All traditional home buyers in Milwaukee need to get approved for mortgage before they make their payment. Often times, though, they don’t understand that their own mistakes led to the bank not giving them a loan.
Getting a mortgage tends to be the hardest part of buying a house. All the paperwork and the time consuming processes are overwhelming, and the stress can seem like it’s too much to bear. Even when you have a stable income, many things can go wrong. A lot of the times, home buyers in Milwaukee aren’t even aware that they are making some mistakes that can ruin their chances of getting approved for a loan.
Below are six common ways home buyers in Milwaukee mess up their mortgage approval.
Not Meeting with Enough Mortgage Lenders
According to various sources, most home buyers in Milwaukee meet with only one mortgage lender before trying to get approved for a loan. This is wrong for many reasons. Most importantly, each lender has different interest rates, and who knows what you might be missing out. In fact, for a 30-year mortgage, these rates might vary up to half a percent! This is on average $60 a month, or $7,000 in the first 10 years! To ensure you’re getting the best deal possible, it would be the best if you communicate with at least three lenders before you make a final decision. Don’t forget to look at all the advantages a lender might have, and not just fees. Only then can you make the best choice.
Waiting for Too Long
Many home buyers in Milwaukee don’t want to apply for a mortgage until they are certain they can make a 20% downpayment, so they can avoid paying private mortgage insurance. Private mortgage insurance (PMI) is an additional 0.3% to 1.15% monthly fee that seems like an additional expense. However, at the moment mortgages are at a historical low, and waiting to gather 20% in cash can make you miss affordable mortgage rates. Consider discussing your financial capabilities with your lender, and try to calculate what can be a more affordable option for your specific situation.
Getting Pre-qualified but Not Pre-approved
Mortgage pre-approval and pre-qualification are two entirely different things, even though many people don’t realize it. Pre-qualification means that the bank has overviewed the borrower’s financial capabilities and ensured that they are able to get a loan. To get pre-qualified, you need to provide your lender with all the financial information they might require, but there aren’t any paperwork required. With it, you get an estimation of how big of a loan you can get, but this isn’t a guarantee that you’ll get approved when the time comes.
On the other hand, mortgage pre-approval is a lengthy process that involves bunch of paperwork and in-depth credit check and income verification. An underwriter needs to make a preliminary review of your finances, as well. If all is well, you’ll get a letter of pre-approval, which is a written proof that you’ll be approved a loan of a certain amount. If you want to leave a good first impression on your seller, you need to be pre-approved and not just pre-qualified. In fact, many sellers in Milwaukee don’t care about qualifications and will work with you only if you are pre-approved, to ensure their house will be sold.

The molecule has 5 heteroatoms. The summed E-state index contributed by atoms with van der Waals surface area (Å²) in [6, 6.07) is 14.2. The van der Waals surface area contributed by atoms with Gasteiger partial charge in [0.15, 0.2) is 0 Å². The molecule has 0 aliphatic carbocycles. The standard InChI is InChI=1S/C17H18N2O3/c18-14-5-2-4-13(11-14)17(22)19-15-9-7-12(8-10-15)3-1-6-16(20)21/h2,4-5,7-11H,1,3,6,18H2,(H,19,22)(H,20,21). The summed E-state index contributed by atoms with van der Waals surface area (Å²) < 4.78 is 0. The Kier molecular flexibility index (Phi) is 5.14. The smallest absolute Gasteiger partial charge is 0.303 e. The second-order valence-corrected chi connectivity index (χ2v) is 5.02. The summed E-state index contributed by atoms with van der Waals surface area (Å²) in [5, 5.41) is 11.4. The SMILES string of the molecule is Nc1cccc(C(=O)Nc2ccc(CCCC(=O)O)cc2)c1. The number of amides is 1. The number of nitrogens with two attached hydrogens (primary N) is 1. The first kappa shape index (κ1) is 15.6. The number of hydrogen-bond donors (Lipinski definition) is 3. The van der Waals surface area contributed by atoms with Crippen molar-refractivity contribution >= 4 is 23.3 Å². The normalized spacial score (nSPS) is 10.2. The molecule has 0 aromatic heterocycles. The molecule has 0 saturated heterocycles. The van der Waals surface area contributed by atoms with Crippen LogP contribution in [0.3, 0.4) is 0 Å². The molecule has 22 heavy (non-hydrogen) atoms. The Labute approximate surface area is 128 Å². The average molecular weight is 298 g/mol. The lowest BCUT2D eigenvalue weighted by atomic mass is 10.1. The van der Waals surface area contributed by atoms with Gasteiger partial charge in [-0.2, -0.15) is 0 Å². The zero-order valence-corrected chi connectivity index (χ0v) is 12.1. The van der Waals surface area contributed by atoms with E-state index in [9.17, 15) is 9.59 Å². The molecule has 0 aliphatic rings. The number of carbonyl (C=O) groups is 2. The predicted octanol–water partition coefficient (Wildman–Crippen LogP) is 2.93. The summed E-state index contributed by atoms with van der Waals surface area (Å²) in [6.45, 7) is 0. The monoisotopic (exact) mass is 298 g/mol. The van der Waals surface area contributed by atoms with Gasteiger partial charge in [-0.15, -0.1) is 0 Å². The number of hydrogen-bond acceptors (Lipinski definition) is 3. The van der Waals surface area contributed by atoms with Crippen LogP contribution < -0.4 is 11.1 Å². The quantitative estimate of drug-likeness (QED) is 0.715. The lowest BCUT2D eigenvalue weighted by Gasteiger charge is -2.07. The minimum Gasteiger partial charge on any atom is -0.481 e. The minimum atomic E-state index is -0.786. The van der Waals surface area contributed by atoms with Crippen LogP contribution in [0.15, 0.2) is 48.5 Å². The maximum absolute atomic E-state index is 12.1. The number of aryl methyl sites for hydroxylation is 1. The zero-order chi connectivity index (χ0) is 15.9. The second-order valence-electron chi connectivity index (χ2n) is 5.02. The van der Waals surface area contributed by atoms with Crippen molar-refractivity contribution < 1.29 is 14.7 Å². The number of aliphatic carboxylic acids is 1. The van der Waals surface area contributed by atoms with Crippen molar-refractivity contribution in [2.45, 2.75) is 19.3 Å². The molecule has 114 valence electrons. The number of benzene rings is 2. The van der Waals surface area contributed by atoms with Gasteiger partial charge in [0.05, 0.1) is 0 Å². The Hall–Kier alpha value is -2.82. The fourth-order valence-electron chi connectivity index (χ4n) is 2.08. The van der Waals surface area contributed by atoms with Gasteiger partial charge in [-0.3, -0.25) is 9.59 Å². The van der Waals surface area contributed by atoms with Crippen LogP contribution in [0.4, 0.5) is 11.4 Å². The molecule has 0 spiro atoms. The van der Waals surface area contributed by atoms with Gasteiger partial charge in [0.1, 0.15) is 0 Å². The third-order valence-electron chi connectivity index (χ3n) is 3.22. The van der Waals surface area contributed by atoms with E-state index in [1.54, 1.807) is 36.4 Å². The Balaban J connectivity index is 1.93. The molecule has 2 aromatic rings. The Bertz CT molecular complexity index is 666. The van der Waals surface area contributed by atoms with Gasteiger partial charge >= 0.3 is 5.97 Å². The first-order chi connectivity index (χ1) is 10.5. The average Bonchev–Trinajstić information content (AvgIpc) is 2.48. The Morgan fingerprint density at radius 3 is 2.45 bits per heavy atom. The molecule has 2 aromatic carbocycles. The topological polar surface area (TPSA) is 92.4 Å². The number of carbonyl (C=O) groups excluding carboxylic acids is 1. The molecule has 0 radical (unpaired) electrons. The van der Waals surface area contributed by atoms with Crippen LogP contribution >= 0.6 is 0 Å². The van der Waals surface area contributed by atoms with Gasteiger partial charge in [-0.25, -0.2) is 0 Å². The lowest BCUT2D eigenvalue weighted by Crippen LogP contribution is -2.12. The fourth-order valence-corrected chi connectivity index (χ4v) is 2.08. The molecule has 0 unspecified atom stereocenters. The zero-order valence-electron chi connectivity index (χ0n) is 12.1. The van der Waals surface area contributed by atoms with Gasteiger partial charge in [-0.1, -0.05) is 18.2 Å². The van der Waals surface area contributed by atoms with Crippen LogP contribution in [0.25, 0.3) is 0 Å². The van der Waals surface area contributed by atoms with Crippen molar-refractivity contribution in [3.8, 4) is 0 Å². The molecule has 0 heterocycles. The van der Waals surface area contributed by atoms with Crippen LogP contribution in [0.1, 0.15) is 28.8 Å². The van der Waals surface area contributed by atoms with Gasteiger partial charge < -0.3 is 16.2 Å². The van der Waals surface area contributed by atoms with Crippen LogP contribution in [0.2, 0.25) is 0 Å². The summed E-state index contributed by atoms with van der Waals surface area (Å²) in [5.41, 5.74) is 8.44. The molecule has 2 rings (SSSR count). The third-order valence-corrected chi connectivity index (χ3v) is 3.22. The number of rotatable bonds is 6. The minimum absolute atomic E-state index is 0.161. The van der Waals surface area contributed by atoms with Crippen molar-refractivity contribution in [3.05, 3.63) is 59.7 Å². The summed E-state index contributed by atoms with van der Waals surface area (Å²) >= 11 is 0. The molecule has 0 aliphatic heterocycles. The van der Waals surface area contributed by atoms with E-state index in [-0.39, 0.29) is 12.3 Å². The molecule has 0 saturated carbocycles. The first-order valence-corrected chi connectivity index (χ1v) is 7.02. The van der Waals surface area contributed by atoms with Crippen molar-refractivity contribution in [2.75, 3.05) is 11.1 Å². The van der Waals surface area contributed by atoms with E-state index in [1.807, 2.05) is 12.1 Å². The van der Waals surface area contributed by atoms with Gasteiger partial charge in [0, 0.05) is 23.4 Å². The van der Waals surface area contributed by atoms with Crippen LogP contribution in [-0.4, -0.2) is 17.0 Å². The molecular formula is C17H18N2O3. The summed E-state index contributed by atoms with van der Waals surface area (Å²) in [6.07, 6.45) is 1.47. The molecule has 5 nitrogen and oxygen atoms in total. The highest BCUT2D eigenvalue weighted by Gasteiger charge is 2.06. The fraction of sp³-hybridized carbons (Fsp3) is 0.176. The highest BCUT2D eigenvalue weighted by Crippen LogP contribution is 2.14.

Applying for a New Credit
Even if you’re pre-qualified, it isn’t smart to apply for a new line of credit before you purchase a house. All new credit inquiries can lower your score by up to five points! While this doesn’t sound like a lot to most home buyers in line to get a mortgage, it can pile up, especially if you barely managed to get a qualification. Not to mention that a habit of borrowing more money at once won’t leave a good impression on your lender. In fact, the bank might think you are in desperate need to get more money, and people who need finances won’t be able to pay off loans on time.
Moving Your Money Around
As we’ve already mentioned, your finances need to be checked by the underwriter. This includes the money that you’re saving for the down payment. The easiest way to let your lender know you have the cash is to show them the bank statements. Then, the underwriter will check if your finances have stayed the same. Because of this you don’t want to move your money around while you’re waiting to buy a house. Often, home buyers in [market_sity] don’t realize that shifting a large sum of money from one bank account to another is a huge red flag that can ruin your chances of getting your mortgage approved.
Lenders want to make sure you have a steady income. This means at least two years of working at a same position and not having your pay lowered. If you change jobs while you’re waiting for a sale to close means that your income is no longer stable, even if your new working position offers you a higher pay. If you really want to change your jobs, wait until after the house is sold. If for any reason you are forced to change companies, alert your bank right away. If you do it on yourself, sometimes the bank will be satisfied with a written verification of employment to continue with your loan. Anything else can make you seem suspicious, and chances are you won’t be allowed to get your loan.